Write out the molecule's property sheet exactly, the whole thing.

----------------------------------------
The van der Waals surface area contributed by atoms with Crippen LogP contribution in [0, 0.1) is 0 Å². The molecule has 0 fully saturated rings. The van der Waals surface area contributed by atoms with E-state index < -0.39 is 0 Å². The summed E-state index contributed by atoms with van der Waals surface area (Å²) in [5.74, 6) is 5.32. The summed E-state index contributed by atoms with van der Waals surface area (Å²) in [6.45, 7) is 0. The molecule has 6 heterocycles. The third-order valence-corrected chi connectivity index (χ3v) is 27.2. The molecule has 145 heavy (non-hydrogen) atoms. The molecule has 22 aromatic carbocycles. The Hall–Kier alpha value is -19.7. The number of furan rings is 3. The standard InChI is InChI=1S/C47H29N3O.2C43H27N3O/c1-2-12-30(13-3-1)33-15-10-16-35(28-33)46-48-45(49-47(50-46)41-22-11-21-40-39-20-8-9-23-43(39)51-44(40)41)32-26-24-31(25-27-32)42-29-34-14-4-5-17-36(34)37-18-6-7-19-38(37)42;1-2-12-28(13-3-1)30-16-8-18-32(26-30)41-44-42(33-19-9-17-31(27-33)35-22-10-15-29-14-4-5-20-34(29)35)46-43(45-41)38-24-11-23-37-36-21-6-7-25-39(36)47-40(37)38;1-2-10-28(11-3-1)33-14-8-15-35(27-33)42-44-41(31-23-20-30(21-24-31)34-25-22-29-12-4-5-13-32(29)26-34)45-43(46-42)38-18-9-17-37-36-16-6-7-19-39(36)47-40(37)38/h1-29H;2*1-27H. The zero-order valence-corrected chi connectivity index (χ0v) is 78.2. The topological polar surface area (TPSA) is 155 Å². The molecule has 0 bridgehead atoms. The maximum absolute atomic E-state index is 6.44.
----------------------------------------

The van der Waals surface area contributed by atoms with Crippen LogP contribution in [0, 0.1) is 0 Å². The molecule has 0 fully saturated rings. The van der Waals surface area contributed by atoms with E-state index < -0.39 is 0 Å². The summed E-state index contributed by atoms with van der Waals surface area (Å²) in [5.74, 6) is 5.32. The summed E-state index contributed by atoms with van der Waals surface area (Å²) in [6.45, 7) is 0. The molecule has 6 heterocycles. The third-order valence-corrected chi connectivity index (χ3v) is 27.2. The molecule has 145 heavy (non-hydrogen) atoms. The molecule has 22 aromatic carbocycles. The Hall–Kier alpha value is -19.7. The number of furan rings is 3. The standard InChI is InChI=1S/C47H29N3O.2C43H27N3O/c1-2-12-30(13-3-1)33-15-10-16-35(28-33)46-48-45(49-47(50-46)41-22-11-21-40-39-20-8-9-23-43(39)51-44(40)41)32-26-24-31(25-27-32)42-29-34-14-4-5-17-36(34)37-18-6-7-19-38(37)42;1-2-12-28(13-3-1)30-16-8-18-32(26-30)41-44-42(33-19-9-17-31(27-33)35-22-10-15-29-14-4-5-20-34(29)35)46-43(45-41)38-24-11-23-37-36-21-6-7-25-39(36)47-40(37)38;1-2-10-28(11-3-1)33-14-8-15-35(27-33)42-44-41(31-23-20-30(21-24-31)34-25-22-29-12-4-5-13-32(29)26-34)45-43(46-42)38-18-9-17-37-36-16-6-7-19-39(36)47-40(37)38/h1-29H;2*1-27H. The zero-order valence-corrected chi connectivity index (χ0v) is 78.2. The topological polar surface area (TPSA) is 155 Å². The molecule has 0 bridgehead atoms. The maximum absolute atomic E-state index is 6.44.